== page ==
UK press inquiry: Self-regulation receives support from Ofcom

The UK broadcasting industry got support this week from the country’s radio and TV regulator, Ofcom, MediaGuardian reported Wednesday.

Properly constituted, effective and independent self-regulation could be the basis of a new model of press regulation,” Ofcom stated in a paper written to Lord Justice Brian Leveson, who had asked how the press could be regulated “in a way which preserves their independence and the rights of free expression.”


However, for such self-regulation to work, “certain elements of the new regime, such as rules governing membership, may need to be recognised by a statute,” the MediaGuardian report stated, explaining the paper.

British Prime Minister David Cameron set up the inquiry last summer, due to the News of the World phone hacking scandal that rocked the UK and eventually spread to the United States. Justice Leveson is in charge of finding out how the current regulations failed and proposing new rules, which could end up limiting press freedom in the country, Bloomberg Businessweek explained Nov. 14, which then inquiry began.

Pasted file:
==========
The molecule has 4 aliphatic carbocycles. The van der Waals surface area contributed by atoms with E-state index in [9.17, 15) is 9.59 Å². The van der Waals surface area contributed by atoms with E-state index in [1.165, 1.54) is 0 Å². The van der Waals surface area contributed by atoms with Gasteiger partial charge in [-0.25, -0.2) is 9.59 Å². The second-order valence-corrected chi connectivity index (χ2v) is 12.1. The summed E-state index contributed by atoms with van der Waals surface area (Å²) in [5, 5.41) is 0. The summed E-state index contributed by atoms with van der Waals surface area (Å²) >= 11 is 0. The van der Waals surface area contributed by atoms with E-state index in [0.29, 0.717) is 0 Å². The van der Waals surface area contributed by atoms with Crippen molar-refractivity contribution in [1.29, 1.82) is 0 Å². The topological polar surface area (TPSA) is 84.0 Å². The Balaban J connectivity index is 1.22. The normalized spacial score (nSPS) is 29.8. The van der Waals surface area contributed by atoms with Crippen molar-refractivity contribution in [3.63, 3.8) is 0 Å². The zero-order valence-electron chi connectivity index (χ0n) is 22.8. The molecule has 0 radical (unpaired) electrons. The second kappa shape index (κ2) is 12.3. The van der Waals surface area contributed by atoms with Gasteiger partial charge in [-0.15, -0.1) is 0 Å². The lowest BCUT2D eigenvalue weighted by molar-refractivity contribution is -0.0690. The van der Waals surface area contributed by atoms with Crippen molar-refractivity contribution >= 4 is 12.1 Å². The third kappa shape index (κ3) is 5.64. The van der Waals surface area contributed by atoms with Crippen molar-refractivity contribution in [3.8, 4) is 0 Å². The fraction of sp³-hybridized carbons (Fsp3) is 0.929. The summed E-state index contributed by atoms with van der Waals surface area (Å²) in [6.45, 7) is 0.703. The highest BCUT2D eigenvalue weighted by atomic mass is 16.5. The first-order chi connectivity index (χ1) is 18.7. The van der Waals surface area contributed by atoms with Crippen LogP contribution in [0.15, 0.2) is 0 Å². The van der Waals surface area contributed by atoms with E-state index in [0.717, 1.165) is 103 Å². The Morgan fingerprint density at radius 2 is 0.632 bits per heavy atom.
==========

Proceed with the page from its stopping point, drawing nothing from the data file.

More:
Graham Shear, a lawyer for celebrity victims whose own phone was also hacked, told Bloomberg Businessweek that he thinks illegal tactics by reporters at News of the World went unchecked partly because the Press Complaints Commission didn’t have the power to investigate misconduct.
However, statutory regulations are seen as a hazard to press freedom and democracy by media professionals, Lord Patten, chairman of the BBC Trust, told The Telegraph. The best way forward is for self-regulation to continue, he said.
“Statutory regulation of the press would, in my view, be more than wrong-headed. It would pose a real danger to the public discourse that underpins our democracy. So the responsibility to ensure high standards of professionalism rests with journalists, their editors and their proprietors.” he said
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This entry was posted in Government, press freedom, Regulations, Rupert Murdoch. Bookmark the permalink.

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